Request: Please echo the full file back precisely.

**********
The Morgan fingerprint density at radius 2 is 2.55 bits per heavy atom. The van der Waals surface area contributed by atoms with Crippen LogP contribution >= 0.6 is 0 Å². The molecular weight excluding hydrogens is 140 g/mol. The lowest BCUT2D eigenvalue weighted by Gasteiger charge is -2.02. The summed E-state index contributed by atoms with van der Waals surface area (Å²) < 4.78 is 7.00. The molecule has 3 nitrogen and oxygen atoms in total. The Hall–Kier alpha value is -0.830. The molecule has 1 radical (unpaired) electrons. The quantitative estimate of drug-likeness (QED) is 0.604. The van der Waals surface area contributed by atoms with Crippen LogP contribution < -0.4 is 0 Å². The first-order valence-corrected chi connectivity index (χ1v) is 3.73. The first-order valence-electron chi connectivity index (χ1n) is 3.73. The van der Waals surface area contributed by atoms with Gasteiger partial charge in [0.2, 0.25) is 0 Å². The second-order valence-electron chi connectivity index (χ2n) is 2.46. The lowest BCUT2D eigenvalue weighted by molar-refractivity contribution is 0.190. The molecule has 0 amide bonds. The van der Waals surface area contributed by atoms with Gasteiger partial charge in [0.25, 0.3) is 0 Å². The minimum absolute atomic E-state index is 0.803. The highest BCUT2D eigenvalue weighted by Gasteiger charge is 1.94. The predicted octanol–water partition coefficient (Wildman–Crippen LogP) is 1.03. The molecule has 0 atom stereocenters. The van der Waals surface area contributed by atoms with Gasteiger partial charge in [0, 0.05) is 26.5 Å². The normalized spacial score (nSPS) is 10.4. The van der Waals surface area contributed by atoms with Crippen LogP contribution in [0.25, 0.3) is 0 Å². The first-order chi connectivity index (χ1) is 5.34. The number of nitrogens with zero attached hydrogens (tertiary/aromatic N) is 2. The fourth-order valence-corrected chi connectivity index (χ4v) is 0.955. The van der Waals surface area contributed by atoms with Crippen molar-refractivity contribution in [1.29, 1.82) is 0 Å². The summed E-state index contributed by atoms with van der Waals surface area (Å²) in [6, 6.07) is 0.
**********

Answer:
The Morgan fingerprint density at radius 2 is 2.55 bits per heavy atom. The van der Waals surface area contributed by atoms with Crippen LogP contribution >= 0.6 is 0 Å². The molecular weight excluding hydrogens is 140 g/mol. The lowest BCUT2D eigenvalue weighted by Gasteiger charge is -2.02. The summed E-state index contributed by atoms with van der Waals surface area (Å²) < 4.78 is 7.00. The molecule has 3 nitrogen and oxygen atoms in total. The Hall–Kier alpha value is -0.830. The molecule has 1 radical (unpaired) electrons. The quantitative estimate of drug-likeness (QED) is 0.604. The van der Waals surface area contributed by atoms with Crippen LogP contribution < -0.4 is 0 Å². The first-order valence-corrected chi connectivity index (χ1v) is 3.73. The first-order valence-electron chi connectivity index (χ1n) is 3.73. The van der Waals surface area contributed by atoms with Gasteiger partial charge in [0.2, 0.25) is 0 Å². The second-order valence-electron chi connectivity index (χ2n) is 2.46. The lowest BCUT2D eigenvalue weighted by molar-refractivity contribution is 0.190. The molecule has 0 amide bonds. The van der Waals surface area contributed by atoms with Gasteiger partial charge in [0.25, 0.3) is 0 Å². The minimum absolute atomic E-state index is 0.803. The highest BCUT2D eigenvalue weighted by Gasteiger charge is 1.94. The predicted octanol–water partition coefficient (Wildman–Crippen LogP) is 1.03. The molecule has 0 atom stereocenters. The van der Waals surface area contributed by atoms with Gasteiger partial charge in [0, 0.05) is 26.5 Å². The normalized spacial score (nSPS) is 10.4. The van der Waals surface area contributed by atoms with Crippen LogP contribution in [0.25, 0.3) is 0 Å². The first-order chi connectivity index (χ1) is 5.34. The number of nitrogens with zero attached hydrogens (tertiary/aromatic N) is 2. The fourth-order valence-corrected chi connectivity index (χ4v) is 0.955. The van der Waals surface area contributed by atoms with Crippen molar-refractivity contribution in [1.29, 1.82) is 0 Å². The summed E-state index contributed by atoms with van der Waals surface area (Å²) in [6, 6.07) is 0.